Sunday 4 December 2016

Warnings of terror plot on election day crank up tensions

Ruth Sherlock and Rachael Alexander in Washington

Published 05/11/2016 | 02:30

A Donald Trump supporter disrupts remarks by US President Barack Obama at a Hillary for America campaign event at the Fayetteville State University in Fayetteville, North Carolina. Photo: Reuters
A Donald Trump supporter disrupts remarks by US President Barack Obama at a Hillary for America campaign event at the Fayetteville State University in Fayetteville, North Carolina. Photo: Reuters
Protest signs urging more civility in American politics flank a long row of signs supporting Republican President candidate Donald Trump in Hillsborough, North Carolina. Photo: Reuters
A man that went by the name "Pocket", a member of the Patriots Guard Riders (PGR), poses outside a rally for US Republican presidential nominee Donald Trump in Toledo, Ohio. Photo: Reuters
U.S. Republican presidential nominee Donald Trump attends a campaign event in Wilmington, Ohio. Photo: Reuters
U.S. Republican presidential nominee Donald Trump attends a campaign event in Wilmington, Ohio. Photo: Reuters
A child watches as Republican presidential nominee Donald Trump attends a campaign event in Wilmington, Ohio. Photo: Reuters
President Barack Obama greets supporters following his speech while campaigning for Democratic presidential candidate Hillary Clinton at Fayetteville State University in Fayetteville, North Carolina. Photo: AP
US Democratic presidential nominee Hillary Clinton speaks during a campaign rally in Detroit, Michigan. Photo: Reuters
A supporter holds a sign aloft as she waits for U.S. Democratic presidential nominee Hillary Clinton to arrive at a campaign rally in Detroit, Michigan. Photo: Reuters
US Democratic presidential nominee Hillary Clinton speaks during a campaign rally in Detroit, Michigan. Photo: Reuters
US Democratic presidential nominee Hillary Clinton visits Miller's Bar in Dearborn, Michigan. Photo: Reuters

American authorities are on high alert following reports that al Qaida may be planning to launch attacks on US soil on the day of the presidential election.

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Law enforcement agencies in the states of New York, Texas and Virginia are bolstering their security presence after intelligence warned them that they may be targets for attacks.

"The public should expect to continue to observe an increased law enforcement and security presence across communities in public places," an American intelligence source said.

Intelligence agencies have not been able to confirm the credibility of the reports of plots.

Millions of Americans are expected at polling stations around the country on Tuesday to vote in one of the most divisive presidential elections in living memory.

Last month, the US carried out strikes in Afghanistan targeting two of al Qaida's senior leaders in the country.

The revelations came as the Democrats escalated their call for the FBI to reveal information regarding the ties between Donald Trump and Russia.

Harry Reid, the Democratic senator, claimed in a letter that James Comey, the FBI director, was holding back "explosive information" about ties between the Kremlin and the Republican nominee.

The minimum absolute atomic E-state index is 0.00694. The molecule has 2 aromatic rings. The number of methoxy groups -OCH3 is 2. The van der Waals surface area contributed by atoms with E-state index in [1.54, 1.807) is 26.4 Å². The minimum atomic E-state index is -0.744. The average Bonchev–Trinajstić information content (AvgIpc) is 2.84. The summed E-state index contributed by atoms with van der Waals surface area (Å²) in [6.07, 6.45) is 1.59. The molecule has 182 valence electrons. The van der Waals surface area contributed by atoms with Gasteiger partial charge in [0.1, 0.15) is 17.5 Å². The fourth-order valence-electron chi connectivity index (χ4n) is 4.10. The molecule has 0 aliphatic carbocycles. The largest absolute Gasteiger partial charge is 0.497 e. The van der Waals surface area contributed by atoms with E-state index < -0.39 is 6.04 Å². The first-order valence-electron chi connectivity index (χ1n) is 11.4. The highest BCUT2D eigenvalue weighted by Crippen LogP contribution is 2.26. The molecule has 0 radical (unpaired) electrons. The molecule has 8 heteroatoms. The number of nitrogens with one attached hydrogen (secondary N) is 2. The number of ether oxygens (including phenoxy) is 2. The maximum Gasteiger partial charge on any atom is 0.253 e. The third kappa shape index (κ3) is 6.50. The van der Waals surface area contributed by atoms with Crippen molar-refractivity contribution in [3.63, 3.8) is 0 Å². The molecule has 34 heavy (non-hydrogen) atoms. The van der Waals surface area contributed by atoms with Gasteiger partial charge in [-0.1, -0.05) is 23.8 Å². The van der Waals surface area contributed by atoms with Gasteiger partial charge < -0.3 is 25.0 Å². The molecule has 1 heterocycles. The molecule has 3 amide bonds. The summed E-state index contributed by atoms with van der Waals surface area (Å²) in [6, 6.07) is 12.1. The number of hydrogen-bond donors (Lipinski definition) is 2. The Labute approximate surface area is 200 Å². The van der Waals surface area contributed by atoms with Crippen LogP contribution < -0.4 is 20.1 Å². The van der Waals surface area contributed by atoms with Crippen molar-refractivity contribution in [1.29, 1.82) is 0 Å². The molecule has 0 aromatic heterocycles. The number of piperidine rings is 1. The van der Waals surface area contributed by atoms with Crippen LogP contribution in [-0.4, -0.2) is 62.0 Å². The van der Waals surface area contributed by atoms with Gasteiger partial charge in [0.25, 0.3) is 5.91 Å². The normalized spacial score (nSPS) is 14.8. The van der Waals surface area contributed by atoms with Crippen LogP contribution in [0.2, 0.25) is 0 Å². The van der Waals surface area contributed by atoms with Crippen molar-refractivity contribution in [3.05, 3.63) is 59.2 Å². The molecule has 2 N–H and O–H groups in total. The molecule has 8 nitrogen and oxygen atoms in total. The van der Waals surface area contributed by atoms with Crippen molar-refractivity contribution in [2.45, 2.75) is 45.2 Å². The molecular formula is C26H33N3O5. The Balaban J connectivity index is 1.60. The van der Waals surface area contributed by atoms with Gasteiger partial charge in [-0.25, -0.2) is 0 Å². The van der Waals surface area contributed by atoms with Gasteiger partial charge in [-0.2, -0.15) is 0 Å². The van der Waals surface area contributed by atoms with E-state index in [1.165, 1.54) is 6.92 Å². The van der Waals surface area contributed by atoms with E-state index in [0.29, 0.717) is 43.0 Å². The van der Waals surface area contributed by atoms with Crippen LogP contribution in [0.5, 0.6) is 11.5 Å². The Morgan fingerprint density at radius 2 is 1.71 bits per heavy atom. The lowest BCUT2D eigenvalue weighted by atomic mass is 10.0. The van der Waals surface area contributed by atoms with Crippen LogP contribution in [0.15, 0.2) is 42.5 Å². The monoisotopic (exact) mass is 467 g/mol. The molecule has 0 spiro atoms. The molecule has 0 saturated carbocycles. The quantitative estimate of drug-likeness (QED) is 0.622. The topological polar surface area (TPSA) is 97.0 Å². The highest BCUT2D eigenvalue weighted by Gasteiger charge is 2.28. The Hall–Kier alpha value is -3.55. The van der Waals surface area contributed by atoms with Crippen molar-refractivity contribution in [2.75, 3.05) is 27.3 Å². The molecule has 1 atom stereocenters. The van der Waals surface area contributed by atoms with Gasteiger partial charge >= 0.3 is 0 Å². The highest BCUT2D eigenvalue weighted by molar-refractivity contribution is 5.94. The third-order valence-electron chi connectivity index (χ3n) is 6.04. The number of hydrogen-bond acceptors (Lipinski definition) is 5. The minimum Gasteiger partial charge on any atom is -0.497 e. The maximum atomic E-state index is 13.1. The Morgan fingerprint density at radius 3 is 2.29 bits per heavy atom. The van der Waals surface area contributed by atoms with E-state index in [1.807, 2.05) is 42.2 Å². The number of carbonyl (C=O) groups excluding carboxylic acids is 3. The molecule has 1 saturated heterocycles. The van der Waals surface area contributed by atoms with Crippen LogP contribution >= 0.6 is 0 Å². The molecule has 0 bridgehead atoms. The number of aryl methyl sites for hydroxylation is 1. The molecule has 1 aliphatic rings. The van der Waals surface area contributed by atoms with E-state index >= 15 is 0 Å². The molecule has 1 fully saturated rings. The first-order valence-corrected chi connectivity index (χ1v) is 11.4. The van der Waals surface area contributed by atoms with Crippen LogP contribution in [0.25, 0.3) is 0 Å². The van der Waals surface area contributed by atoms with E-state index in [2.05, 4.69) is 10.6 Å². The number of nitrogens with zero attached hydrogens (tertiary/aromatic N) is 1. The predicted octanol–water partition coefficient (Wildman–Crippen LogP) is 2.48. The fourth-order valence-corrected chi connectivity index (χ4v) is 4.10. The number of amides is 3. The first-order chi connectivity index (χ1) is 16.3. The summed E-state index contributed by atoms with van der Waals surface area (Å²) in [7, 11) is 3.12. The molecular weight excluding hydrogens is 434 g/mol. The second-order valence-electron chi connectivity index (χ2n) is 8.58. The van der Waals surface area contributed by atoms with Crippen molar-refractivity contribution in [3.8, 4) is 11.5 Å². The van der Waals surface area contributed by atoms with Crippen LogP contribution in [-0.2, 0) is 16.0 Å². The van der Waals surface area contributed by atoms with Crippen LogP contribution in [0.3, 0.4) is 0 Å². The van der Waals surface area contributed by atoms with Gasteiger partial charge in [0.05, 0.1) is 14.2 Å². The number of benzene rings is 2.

Mess

Trump, meanwhile, was continuing to give it to Hillary Clinton with both barrels. Yesterday he summed it all up to an Atkinson, New Hampshire, audience by saying: "What a mess". He added: "And all she had to do is follow the rules."

Trump was referring to controversies surrounding Clinton's use of a private email system while secretary of state and the work of the Clinton family foundation.

Mr Trump once more chose to speculate, without evidence, that a Clinton presidency would be marred by investigations and trials, creating "an unprecedented constitutional crisis".

The FBI recommended against charging anyone in connection with the email set-up this summer.

Mr Trump also accused the Department of Justice of doing everything it can "to protect their angel".

Trump's legion of followers is growing confident of his victory in the presidential race - and many say they would refuse to accept his defeat.

They are reinforced by tightening poll numbers and renewed scrutiny of Clinton's emails just days before election day. Nancy Fraize of New Hampshire said, "we're going to win" and if Trump doesn't that "we'll all be at the White House sitting on the front lawn. In arms".

In more than two dozen interviews conducted in battleground states in recent days, Trump supporters are nearly uniformly confident about their candidate's chances. Many say they feel he has momentum after the FBI's decision to review emails that may be related to Clinton's private server.

For her part, Mrs Clinton was busy accentuating the positive.

She was intent on celebrating a new jobs report that shows US employers added 161,000 jobs to the workforce last month.

She told voters at a rally in Pittsburgh that the new report marks 73 straight months of job growth.

She said she believes the "economy is poised to really take off and thrive".

She said: "When the middle class thrives, America thrives."

Mrs Clinton also said that Mr Trump would create an economy that would benefit the richest Americans, including his own family.

With early voting almost complete, her campaign is focusing on battlegrounds like Pennsylvania, Michigan and New Hampshire in the final days of the race.

The FBI and US intelligence agencies are examining faked documents aimed at discrediting the Clinton campaign as part of a broader investigation into what US officials believe has been an attempt by Russia to disrupt the presidential election, people with knowledge of the matter said. (© Daily Telegraph London)

Telegraph.co.uk

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